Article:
That round my pathway roar, and scorning restraint, his kicks against orchestral rule became beyond all bearing, and so he was himself at last kicked out

Do ye not know some spot from all decent musical society. Thus finding himself alone, he

Where mortals weep no more ? naturally turned solo player, and became one of the lions of

Some lone and pleasant dell, Dublin, drawing nightly crowds to the taverns he frequented,

Some valley in the west, where he could indulge his love for flights of fancy to his

Where, free from toil and pain, heart's content. But, unfortunately for him, in this new

The weary soul may rest ? sphere he was enabled by the liberal contributions of his ad.

The loud wind dwindled to a whisper low, mirers to indulge also without restraint that more fatal passion

And sigh'd for pity as it answered “No!" for drink which had proved his bane through life, leading him step by step, as usual with such reckless characters, to

Tell me, thou mighty deep, an untimely and degraded grave. It is generally believed

Whose billows round me play, that poor Bob Meekins died from the effects of intemperance

Knowest thou some favour'd spot, in some wretched doorway in an alley of our city.

Some island far away, Such, then, was the person selected by Doctor Cogan to

Where weary man may find perform a principal part in the little musical drama which he

The bliss for which he sighs ? had prepared for the reception of the great foreign violinist

Where sorrow never lives, of the day, and the place chosen for its performance was the

And friendship never dies ? once celebrated hotel or tavern called the Pigeon-house,

The loud waves, rolling in perpetual flow, which at that period was the common resort for the meetings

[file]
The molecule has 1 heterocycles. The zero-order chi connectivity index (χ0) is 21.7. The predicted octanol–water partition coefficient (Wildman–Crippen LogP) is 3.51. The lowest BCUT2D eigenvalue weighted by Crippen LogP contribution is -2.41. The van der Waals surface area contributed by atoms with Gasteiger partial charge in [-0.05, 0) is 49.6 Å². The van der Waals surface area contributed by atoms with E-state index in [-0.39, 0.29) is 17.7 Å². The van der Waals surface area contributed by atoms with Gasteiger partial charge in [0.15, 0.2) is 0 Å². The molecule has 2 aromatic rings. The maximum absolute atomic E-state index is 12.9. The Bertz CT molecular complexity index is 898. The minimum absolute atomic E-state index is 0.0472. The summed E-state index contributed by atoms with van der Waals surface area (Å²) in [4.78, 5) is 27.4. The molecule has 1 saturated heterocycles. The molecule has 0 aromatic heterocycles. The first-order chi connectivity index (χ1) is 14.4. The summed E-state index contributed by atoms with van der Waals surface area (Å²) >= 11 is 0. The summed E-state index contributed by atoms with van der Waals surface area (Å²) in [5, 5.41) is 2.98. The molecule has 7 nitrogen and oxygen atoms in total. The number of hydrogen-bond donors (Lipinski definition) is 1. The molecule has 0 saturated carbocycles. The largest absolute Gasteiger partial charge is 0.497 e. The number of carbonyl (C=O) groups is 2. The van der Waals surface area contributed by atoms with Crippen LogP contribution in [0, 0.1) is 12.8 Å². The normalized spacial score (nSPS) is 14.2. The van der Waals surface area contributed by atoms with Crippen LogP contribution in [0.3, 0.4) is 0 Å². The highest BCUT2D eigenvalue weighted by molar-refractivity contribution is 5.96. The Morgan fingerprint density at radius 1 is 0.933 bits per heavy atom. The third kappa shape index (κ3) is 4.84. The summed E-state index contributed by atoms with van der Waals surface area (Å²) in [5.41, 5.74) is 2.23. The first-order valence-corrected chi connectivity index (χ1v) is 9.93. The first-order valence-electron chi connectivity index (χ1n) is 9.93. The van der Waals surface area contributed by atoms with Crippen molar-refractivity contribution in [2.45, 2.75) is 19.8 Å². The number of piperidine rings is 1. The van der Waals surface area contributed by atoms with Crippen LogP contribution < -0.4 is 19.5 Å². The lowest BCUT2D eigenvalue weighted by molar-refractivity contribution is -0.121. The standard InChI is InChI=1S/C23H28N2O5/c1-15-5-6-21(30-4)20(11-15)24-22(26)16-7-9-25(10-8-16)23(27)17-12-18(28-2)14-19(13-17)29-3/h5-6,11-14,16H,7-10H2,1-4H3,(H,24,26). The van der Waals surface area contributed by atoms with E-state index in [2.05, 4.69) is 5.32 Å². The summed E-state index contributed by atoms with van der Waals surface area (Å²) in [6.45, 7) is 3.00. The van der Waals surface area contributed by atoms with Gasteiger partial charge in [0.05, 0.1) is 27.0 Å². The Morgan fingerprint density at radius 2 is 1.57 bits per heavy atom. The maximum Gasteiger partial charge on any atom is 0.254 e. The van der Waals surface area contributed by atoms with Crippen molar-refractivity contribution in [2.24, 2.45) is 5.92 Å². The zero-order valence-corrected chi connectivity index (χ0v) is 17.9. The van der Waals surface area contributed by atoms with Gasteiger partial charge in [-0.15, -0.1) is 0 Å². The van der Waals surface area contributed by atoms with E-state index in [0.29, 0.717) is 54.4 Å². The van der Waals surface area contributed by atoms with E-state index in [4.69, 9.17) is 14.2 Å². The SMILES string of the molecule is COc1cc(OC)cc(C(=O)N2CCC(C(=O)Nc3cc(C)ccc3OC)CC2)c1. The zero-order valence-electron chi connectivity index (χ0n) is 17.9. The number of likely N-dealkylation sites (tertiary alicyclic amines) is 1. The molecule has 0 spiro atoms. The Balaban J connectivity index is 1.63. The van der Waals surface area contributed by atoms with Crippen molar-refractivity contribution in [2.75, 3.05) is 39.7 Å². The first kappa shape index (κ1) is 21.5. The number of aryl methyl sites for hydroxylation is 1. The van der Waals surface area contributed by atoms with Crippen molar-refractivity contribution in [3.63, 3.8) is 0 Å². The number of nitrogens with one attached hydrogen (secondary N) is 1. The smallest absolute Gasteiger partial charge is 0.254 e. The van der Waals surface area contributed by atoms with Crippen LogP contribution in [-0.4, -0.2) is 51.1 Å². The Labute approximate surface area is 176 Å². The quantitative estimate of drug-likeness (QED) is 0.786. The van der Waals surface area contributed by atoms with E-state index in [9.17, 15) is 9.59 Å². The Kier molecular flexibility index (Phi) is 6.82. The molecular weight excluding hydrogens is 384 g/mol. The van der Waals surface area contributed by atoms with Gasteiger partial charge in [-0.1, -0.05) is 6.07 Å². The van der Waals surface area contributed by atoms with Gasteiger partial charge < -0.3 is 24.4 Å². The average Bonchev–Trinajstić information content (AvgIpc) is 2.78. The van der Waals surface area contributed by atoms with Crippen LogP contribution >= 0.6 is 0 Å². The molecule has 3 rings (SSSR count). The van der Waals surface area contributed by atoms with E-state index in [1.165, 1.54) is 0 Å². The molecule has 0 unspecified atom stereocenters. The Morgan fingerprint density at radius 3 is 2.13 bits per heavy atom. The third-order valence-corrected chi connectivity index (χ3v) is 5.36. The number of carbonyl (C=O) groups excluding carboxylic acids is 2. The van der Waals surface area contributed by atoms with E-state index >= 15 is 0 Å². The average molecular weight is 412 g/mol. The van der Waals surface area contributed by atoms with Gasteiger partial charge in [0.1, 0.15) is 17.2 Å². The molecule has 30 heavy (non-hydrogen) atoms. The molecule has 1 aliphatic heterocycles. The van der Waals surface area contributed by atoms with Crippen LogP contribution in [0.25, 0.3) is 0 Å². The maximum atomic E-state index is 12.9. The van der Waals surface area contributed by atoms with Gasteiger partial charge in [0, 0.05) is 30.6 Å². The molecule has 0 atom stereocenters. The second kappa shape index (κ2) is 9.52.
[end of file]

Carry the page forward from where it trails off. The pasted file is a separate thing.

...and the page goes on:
Stopp'd for a while, and sigh'd, to answer “No !" or departures of friends to or from England by the Holyhead packets. Thither accordingly the Doctor and his musical

And thou, serenest moon, companions repaired, to await the expected arrival of the

That, with such holy face, Signor, and ordered dinner with the determination that he

Dost look upon the earth should be their guest. It is not necessary to dilate upon the

Asleep in night's embrace, reception given to the brother professor, or to particularise all the good things that were said, sung, and eaten upon the occa

Tell me, in all thy round sion. It is sufficient to say that every thing passed off in true

Hast thou not seen some spot, Hibernian style, to the astonishment as well as gratification of

Where miserable man Pinto, who was delighted to find himself surrounded by so

Might find a happier lot ? many new and warm-hearted friends, each keeping up the

Behind a cloud, the moon withdrew in woe, tide of merriment by a rapid circulation of the bottle amid

And a voice, sweet, but sad, responded “No!" the joyous flow of song, jest, and laugh. But where was Bob all this time? He was placed in an adjoining passage await

Tell me, my secret soul, ing a silent signal, and being primed for action, was impatient

0! tell me, Hope and Faith, for the moment of attack upon the excitable nerves of the de

Is there no resting-place lighted Italian. This signal was at length given, and so effec

From sorrow, sin, and death ? tually arranged were the parts given to each of the Doctor's

Is there no happy spot apt pupils, that as the soul-thrilling tones of Bob's violin vi

Where mortals may be blessidbrated through the room, it seemed to produce no other effect

Where grief may find a balm, upon their ears than a sotto voce expression of displeasure, or

And weariness a rest ? forzando of horror. All this seemed quite spontaneous, and

Faith, Hope, and Love, best boons to mortals given, was at the same time so judiciously managed as to allow the

Waved their bright wings, and whisperd, “ Yes ! in Heaven !" instrument to predominate over the voices, and thus enable - Mackay's Poems,